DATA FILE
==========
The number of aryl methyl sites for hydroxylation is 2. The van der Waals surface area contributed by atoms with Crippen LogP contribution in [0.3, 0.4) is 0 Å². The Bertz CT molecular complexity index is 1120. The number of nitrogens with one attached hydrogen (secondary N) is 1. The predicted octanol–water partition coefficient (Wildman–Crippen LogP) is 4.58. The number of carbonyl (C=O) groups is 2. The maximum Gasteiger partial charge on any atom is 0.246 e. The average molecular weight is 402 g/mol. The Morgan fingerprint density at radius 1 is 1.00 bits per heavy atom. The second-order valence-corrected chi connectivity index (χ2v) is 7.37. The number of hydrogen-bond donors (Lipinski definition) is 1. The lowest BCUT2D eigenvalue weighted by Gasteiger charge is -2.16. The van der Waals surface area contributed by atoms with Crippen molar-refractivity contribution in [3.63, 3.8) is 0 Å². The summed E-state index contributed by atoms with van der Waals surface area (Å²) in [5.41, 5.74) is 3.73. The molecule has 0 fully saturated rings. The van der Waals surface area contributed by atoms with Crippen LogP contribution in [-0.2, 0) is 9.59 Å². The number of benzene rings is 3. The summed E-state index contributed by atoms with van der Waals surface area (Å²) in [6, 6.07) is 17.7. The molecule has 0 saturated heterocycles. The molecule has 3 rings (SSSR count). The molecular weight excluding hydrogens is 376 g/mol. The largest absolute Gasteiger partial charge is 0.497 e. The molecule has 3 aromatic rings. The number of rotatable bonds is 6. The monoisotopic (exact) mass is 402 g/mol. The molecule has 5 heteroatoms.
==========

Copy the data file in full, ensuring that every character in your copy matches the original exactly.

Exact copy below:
The number of aryl methyl sites for hydroxylation is 2. The van der Waals surface area contributed by atoms with Crippen LogP contribution in [0.3, 0.4) is 0 Å². The Bertz CT molecular complexity index is 1120. The number of nitrogens with one attached hydrogen (secondary N) is 1. The predicted octanol–water partition coefficient (Wildman–Crippen LogP) is 4.58. The number of carbonyl (C=O) groups is 2. The maximum Gasteiger partial charge on any atom is 0.246 e. The average molecular weight is 402 g/mol. The Morgan fingerprint density at radius 1 is 1.00 bits per heavy atom. The second-order valence-corrected chi connectivity index (χ2v) is 7.37. The number of hydrogen-bond donors (Lipinski definition) is 1. The lowest BCUT2D eigenvalue weighted by Gasteiger charge is -2.16. The van der Waals surface area contributed by atoms with Crippen molar-refractivity contribution in [3.63, 3.8) is 0 Å². The summed E-state index contributed by atoms with van der Waals surface area (Å²) in [5.41, 5.74) is 3.73. The molecule has 0 fully saturated rings. The van der Waals surface area contributed by atoms with Crippen LogP contribution in [-0.2, 0) is 9.59 Å². The number of benzene rings is 3. The summed E-state index contributed by atoms with van der Waals surface area (Å²) in [6, 6.07) is 17.7. The molecule has 0 saturated heterocycles. The molecule has 3 rings (SSSR count). The molecular weight excluding hydrogens is 376 g/mol. The largest absolute Gasteiger partial charge is 0.497 e. The molecule has 3 aromatic rings. The number of rotatable bonds is 6. The monoisotopic (exact) mass is 402 g/mol. The molecule has 5 heteroatoms.